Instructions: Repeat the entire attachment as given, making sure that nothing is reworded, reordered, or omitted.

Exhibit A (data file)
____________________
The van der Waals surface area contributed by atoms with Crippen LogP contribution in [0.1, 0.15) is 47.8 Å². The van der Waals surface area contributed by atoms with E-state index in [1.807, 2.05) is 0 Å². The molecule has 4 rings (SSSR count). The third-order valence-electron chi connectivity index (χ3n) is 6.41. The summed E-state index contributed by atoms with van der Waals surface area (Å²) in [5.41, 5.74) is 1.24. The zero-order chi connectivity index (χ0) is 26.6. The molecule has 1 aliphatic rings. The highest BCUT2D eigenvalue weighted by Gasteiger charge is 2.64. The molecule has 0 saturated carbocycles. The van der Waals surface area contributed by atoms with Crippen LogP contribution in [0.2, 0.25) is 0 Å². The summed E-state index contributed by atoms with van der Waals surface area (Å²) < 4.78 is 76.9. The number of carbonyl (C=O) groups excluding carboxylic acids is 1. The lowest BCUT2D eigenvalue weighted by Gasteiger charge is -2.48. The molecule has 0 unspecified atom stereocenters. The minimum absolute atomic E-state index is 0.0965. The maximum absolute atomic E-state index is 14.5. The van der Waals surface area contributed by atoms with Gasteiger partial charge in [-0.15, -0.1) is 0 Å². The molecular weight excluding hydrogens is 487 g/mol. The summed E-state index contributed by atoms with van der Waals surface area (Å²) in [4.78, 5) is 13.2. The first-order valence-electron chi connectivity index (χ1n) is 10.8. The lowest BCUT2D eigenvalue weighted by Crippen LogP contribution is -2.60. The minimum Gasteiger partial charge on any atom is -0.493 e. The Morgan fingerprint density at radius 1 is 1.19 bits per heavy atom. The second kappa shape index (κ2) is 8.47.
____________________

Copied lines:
The van der Waals surface area contributed by atoms with Crippen LogP contribution in [0.1, 0.15) is 47.8 Å². The van der Waals surface area contributed by atoms with E-state index in [1.807, 2.05) is 0 Å². The molecule has 4 rings (SSSR count). The third-order valence-electron chi connectivity index (χ3n) is 6.41. The summed E-state index contributed by atoms with van der Waals surface area (Å²) in [5.41, 5.74) is 1.24. The zero-order chi connectivity index (χ0) is 26.6. The molecule has 1 aliphatic rings. The highest BCUT2D eigenvalue weighted by Gasteiger charge is 2.64. The molecule has 0 saturated carbocycles. The van der Waals surface area contributed by atoms with Crippen LogP contribution in [0.2, 0.25) is 0 Å². The summed E-state index contributed by atoms with van der Waals surface area (Å²) < 4.78 is 76.9. The number of carbonyl (C=O) groups excluding carboxylic acids is 1. The lowest BCUT2D eigenvalue weighted by Gasteiger charge is -2.48. The molecule has 0 unspecified atom stereocenters. The minimum absolute atomic E-state index is 0.0965. The maximum absolute atomic E-state index is 14.5. The van der Waals surface area contributed by atoms with Gasteiger partial charge in [-0.15, -0.1) is 0 Å². The molecular weight excluding hydrogens is 487 g/mol. The summed E-state index contributed by atoms with van der Waals surface area (Å²) in [4.78, 5) is 13.2. The first-order valence-electron chi connectivity index (χ1n) is 10.8. The lowest BCUT2D eigenvalue weighted by Crippen LogP contribution is -2.60. The minimum Gasteiger partial charge on any atom is -0.493 e. The Morgan fingerprint density at radius 1 is 1.19 bits per heavy atom. The second kappa shape index (κ2) is 8.47.